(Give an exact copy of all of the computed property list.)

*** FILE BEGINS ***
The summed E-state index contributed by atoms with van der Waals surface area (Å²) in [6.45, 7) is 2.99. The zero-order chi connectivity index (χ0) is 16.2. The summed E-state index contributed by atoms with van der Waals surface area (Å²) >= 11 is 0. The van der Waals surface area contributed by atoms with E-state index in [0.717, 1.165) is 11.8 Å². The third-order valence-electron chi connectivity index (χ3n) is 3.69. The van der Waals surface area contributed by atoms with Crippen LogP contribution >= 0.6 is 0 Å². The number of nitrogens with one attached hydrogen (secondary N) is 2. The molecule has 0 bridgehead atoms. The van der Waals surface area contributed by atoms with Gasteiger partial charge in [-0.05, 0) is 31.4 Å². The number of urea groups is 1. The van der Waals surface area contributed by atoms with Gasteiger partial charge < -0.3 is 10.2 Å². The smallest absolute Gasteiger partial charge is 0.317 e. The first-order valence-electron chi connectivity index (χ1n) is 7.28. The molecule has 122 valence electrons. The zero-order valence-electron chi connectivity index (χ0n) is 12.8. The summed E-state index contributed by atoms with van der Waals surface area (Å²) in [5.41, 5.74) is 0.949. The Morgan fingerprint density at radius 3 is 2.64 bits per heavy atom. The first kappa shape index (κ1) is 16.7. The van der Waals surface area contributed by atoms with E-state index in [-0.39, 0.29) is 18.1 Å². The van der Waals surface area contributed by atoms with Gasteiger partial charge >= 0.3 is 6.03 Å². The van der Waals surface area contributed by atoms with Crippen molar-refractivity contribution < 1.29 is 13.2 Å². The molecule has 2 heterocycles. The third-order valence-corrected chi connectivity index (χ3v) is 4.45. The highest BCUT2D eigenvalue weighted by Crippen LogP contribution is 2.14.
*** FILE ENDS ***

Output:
The summed E-state index contributed by atoms with van der Waals surface area (Å²) in [6.45, 7) is 2.99. The zero-order chi connectivity index (χ0) is 16.2. The summed E-state index contributed by atoms with van der Waals surface area (Å²) >= 11 is 0. The van der Waals surface area contributed by atoms with E-state index in [0.717, 1.165) is 11.8 Å². The third-order valence-electron chi connectivity index (χ3n) is 3.69. The van der Waals surface area contributed by atoms with Crippen LogP contribution >= 0.6 is 0 Å². The number of nitrogens with one attached hydrogen (secondary N) is 2. The molecule has 0 bridgehead atoms. The van der Waals surface area contributed by atoms with Gasteiger partial charge in [-0.05, 0) is 31.4 Å². The number of urea groups is 1. The van der Waals surface area contributed by atoms with Gasteiger partial charge < -0.3 is 10.2 Å². The smallest absolute Gasteiger partial charge is 0.317 e. The first-order valence-electron chi connectivity index (χ1n) is 7.28. The molecule has 122 valence electrons. The zero-order valence-electron chi connectivity index (χ0n) is 12.8. The summed E-state index contributed by atoms with van der Waals surface area (Å²) in [5.41, 5.74) is 0.949. The Morgan fingerprint density at radius 3 is 2.64 bits per heavy atom. The first kappa shape index (κ1) is 16.7. The van der Waals surface area contributed by atoms with E-state index in [-0.39, 0.29) is 18.1 Å². The van der Waals surface area contributed by atoms with Gasteiger partial charge >= 0.3 is 6.03 Å². The van der Waals surface area contributed by atoms with Crippen molar-refractivity contribution < 1.29 is 13.2 Å². The molecule has 2 heterocycles. The third-order valence-corrected chi connectivity index (χ3v) is 4.45. The highest BCUT2D eigenvalue weighted by Crippen LogP contribution is 2.14.